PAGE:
|Statute by category||Citation||Summary|
|Manila Conference on Animal Welfare||The Manila Conference on Animal Welfare recognizes: That animal welfare is an issue worth consideration by governments. That the promotion of animalof animal welfare requires collective action and all stakeholders and affected parties must be involved. That work on animal welfare is a continuous process. RECOGNIZING that animals are living, sentient beings and therefore deserve due consideration and respect.|
|Decreto 666, 1997||This “Decreto” regulates Law No. 22,421, relating to the law for conservation of wildlife, emphasizing the management powers of the national enforcement authority, through the Secretariat of Natural Resources and Sustainable Development. This regulatory decree also regulates the practice of hunting and creates the National Registry of Hunters. The National Registry of Hunters deals in: sport hunting, commercial hunting, hunting with scientific or educational purposes, and hunting for control of harmful species. Other topics that Decreto 666 regulates include: sanctuaries, breeding stations for wildlife, import, export and interprovincial trade of wildlife and byproducts. In the latter, it is mandatory to register in the corresponding registry of the Ministry of Environment and Sustainable Development and to keep books that record the movement of such animals and products. It is also mandatory to supply the reports that are required and to facilitate access at all times of the authorized officials for inspection and control. The law created the Advisory Commission for Wildlife and its Habitat to propose solutions to problems relating to the sustainable use of wild fauna. The Ministry of Environment and Sustainable Development is the authority of enforcement with national scope. Its responsibility is to classify the wild fauna species, to set the corresponding tariffs for the registry of sport hunting, among other responsibilities. The National Service of health and agro-food quality (SENASA) is in charge of the sanitary control of wildlife subject to national and international trade.|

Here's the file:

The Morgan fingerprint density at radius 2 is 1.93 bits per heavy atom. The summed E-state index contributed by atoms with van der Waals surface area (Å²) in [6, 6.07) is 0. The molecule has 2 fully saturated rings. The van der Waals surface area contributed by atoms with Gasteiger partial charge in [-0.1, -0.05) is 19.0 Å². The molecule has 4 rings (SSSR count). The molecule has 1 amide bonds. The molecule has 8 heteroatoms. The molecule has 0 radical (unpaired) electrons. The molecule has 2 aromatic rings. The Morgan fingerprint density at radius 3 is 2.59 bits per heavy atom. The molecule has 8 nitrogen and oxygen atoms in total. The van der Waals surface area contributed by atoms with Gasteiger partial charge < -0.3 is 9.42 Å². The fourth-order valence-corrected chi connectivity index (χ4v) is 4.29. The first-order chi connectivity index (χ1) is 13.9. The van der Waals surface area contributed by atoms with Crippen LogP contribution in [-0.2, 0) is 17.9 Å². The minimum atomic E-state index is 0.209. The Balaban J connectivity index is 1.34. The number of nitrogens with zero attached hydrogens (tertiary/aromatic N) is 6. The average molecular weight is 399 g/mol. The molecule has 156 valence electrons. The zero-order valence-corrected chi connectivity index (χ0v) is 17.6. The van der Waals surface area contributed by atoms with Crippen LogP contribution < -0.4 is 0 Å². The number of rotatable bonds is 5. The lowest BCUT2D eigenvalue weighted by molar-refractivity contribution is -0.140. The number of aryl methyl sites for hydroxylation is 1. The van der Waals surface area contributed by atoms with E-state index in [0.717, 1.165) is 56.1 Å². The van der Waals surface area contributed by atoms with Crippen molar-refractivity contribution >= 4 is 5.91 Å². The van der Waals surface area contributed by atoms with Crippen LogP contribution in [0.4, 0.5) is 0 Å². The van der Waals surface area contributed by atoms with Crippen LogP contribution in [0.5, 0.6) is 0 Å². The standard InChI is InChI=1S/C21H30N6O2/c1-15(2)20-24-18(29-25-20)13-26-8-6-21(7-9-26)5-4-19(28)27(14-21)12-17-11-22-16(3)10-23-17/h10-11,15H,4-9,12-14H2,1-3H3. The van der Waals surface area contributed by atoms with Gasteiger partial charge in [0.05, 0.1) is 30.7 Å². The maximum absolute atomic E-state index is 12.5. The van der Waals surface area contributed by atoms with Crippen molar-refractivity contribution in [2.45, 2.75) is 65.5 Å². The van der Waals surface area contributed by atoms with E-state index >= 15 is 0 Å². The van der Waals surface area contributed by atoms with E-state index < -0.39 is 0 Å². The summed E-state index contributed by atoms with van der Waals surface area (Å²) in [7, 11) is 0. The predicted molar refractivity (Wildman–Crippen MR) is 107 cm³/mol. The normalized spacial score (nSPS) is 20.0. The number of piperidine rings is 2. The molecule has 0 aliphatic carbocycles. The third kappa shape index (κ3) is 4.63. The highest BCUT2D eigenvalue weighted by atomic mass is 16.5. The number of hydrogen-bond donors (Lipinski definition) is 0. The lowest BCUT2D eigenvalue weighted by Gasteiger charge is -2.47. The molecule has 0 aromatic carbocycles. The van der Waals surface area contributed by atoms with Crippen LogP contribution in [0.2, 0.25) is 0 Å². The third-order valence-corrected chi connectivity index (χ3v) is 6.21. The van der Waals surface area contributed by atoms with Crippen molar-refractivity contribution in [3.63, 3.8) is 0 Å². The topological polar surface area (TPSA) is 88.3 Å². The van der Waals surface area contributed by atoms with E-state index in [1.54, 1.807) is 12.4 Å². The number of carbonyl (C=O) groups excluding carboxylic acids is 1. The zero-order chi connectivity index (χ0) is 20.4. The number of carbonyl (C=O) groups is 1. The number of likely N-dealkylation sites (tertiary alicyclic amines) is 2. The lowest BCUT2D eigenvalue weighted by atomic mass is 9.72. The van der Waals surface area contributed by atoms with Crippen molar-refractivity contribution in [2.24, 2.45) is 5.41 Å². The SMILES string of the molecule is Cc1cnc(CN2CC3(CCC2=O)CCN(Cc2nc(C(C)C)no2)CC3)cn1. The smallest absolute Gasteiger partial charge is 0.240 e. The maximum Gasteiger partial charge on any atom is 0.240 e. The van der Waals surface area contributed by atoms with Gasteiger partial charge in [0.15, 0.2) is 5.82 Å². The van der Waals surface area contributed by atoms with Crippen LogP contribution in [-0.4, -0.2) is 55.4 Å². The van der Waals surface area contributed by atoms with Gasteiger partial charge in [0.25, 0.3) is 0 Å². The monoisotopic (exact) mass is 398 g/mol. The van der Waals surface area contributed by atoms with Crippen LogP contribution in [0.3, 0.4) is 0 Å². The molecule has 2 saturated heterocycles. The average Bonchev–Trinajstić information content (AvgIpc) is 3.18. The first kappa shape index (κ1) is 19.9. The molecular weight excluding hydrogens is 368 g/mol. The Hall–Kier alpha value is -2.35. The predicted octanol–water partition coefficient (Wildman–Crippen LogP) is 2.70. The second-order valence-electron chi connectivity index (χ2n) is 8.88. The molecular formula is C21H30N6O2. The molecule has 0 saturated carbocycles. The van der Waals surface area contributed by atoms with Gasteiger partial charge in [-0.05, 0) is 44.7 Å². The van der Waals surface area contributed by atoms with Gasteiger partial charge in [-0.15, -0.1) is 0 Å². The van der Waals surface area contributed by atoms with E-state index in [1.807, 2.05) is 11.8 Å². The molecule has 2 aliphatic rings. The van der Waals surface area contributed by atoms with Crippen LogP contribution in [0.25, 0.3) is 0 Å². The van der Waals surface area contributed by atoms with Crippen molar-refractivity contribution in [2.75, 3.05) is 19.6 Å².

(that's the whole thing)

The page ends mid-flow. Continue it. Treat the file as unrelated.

|US - AWA - Animal Welfare Act Decisions||
This document contains references to both court decisions and administrative proceedings under the Animal Welfare Act on a section by section basis.
|South Africa - Biological Diversity - Regulations||These South African regulations were made relating to listed threatened and protected species of the National Environmental Management: Biodiversity Act, 2004. The purpose of these regulations is to further regulate the permit system set out in Chapter 7 of the Biodiversity Act insofar as that system applies to restricted activities involving specimens of listed threatened or protected species; to provide for the registration of captive breeding operations, commercial exhibition facilities, game farms, nurseries, scientific institutions, sanctuaries and rehabilitation facilities and wildlife traders; to provide for the regulation of the carrying out of a specific restricted activity, namely hunting; to provide for the prohibition of specific restricted activities involving specific listed threatened or protected species; to provide for the protection of wild populations of listed threatened species; and to provide for the composition and operating procedure of the Scientific Authority.|
|South Africa - Endangered Species - List of Endangered Species||This is the published list of all the critically endangered, endangered, vulnerable and protected species under South Africa's National Environmental Management: Biodiversity Act, 2004 (Act No. 10 of 2004).|